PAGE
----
Fired professor plans to sue KSU

Katheran Wasson Published:

Saying there’s “too much water under the bridge to return” to Kentucky State University, fired agriculture professor Harold Benson plans to sue his former employer, his attorney says.

Brenda Allen told The State Journal Tuesday that her client was unable to reach a settlement with KSU, and she’s preparing to file suit on his behalf.

Allen says she is awaiting documents she requested from KSU under the Kentucky Open Records Act, and will likely file the suit in early September. She argues that her client was tenured faculty and couldn’t legally be terminated.

Benson, 66, was let go June 30 after 36 years in the Land Grant Program. He says he received a two-sentence letter that asked him to leave his office by the end of the day.

Allen says the lawsuit will seek Benson’s back pay beginning with the day of his termination and pay from the date of the trial until he would have retired – possibly five years. The suit may also seek punitive damages related to a claim of age or disability discrimination, she said.

The KSU Board of Regents abolished Benson’s position last fall in a restructuring that established the College of Agriculture, Food Science and Sustainable Systems. The dean of that college will also head the Land Grant Program, and the position requires an advanced degree in agriculture, something Benson does not have.

“Additionally, we are exploring whether there was some other discriminatory motive (age or disability) behind the decision to craft the Dean position to include duties of the position of the Director of Land Grant and to establish the credentials for that position such that Dr. Benson would not qualify and then to try to force him to retire,” Allen said by email today.

She says that KSU administrators “began pressuring Dr. Benson and actually gave him directives to retire” by Jan. 31 or June 30 of this year.

KSU spokeswoman Felicia Lewis declined to comment about the potential lawsuit this morning.

The university initially declined comment about Benson’s termination because it is a personnel matter, aside from praising Benson for his service.

But Laura Douglas, chairwoman of the KSU Board of Regents, published a letter to the editor in Sunday’s State Journal about the issue.

She says KSU had a “strong desire to keep Dr. Benson with the university community because of his record of service” and offered him several other jobs.

“Regrettably, by the end of the fiscal personnel contract year, he failed to accept any of our offers,” Douglas said in the letter.

“His former position no longer exists. That is how we find ourselves at this point after open discussions and exemplary efforts to keep Dr. Benson within the university community.”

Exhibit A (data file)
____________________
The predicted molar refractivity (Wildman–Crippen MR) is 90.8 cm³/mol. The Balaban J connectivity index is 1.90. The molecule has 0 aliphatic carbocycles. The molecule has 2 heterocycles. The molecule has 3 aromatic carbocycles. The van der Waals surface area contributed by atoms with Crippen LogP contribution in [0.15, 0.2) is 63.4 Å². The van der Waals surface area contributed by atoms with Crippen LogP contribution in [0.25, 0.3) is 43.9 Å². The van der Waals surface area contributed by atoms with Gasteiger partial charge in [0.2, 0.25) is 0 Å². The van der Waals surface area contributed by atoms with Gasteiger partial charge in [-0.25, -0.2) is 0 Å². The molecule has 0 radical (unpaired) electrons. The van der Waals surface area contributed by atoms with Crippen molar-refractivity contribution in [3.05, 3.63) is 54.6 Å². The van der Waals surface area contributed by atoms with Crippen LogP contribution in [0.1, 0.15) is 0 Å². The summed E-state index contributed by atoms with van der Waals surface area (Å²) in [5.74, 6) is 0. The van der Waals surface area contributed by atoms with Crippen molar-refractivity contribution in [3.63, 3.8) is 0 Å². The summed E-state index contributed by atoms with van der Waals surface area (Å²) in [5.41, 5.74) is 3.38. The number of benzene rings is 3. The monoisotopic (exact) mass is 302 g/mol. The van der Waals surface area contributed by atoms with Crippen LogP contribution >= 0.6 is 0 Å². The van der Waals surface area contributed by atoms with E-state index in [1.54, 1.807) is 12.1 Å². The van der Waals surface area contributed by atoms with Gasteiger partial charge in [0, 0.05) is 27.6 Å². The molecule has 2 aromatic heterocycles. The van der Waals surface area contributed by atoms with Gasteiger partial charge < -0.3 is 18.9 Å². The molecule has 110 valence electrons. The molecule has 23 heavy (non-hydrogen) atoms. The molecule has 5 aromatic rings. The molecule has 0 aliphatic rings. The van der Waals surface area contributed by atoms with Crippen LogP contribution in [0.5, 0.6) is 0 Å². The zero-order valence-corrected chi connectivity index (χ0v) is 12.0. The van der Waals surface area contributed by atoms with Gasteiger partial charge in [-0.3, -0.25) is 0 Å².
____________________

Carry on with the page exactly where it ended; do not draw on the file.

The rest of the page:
Allen says KSU offered Benson a six-month position as a special assistant to the provost at a salary of $67,000 – commensurate with his former annual salary of $134,000.

His job would have been to write the history of the Land Grant program, she said, something he felt wasn’t consistent with his education or experience.

“You could get a graduate student to do that,” she said. “It was not in keeping with his contributions or his talents.”

The job offer also required him to reapply after that six-month term was up and waive any rights to future legal claims, Allen said.

The State Journal has filed a request under the Kentucky Open Records act for documents related to the job offers, but has not received a response yet.

KSU President Mary Sias announced the appointment of Dr. Teferi Tsegaye to the position of dean of the College of Agriculture, Food Science and Sustainable Systems and director of the Land Grant Program last month.

Tsegaye is an expert in soil physics and environmental science, specifically water quality and quantity. He comes to Frankfort from Alabama A&M University, where he spent the last 14 years at as a researcher, professor and administrator.

The position was created in October 2010, when the Board of Regents voted to restructure the university through merger and the creation of two colleges: the College of Business and Computer Science and the College of Agriculture, Food Science and Sustainable Systems.

The Land Grant Program previously operated KSU’s agriculture courses, but it wasn’t its own college until the vote.

Benson served as interim dean last year, but Allen says he didn’t expect to be given the permanent position because it requires an advanced degree in agriculture. He has a doctorate in adult and cooperative extension administration.

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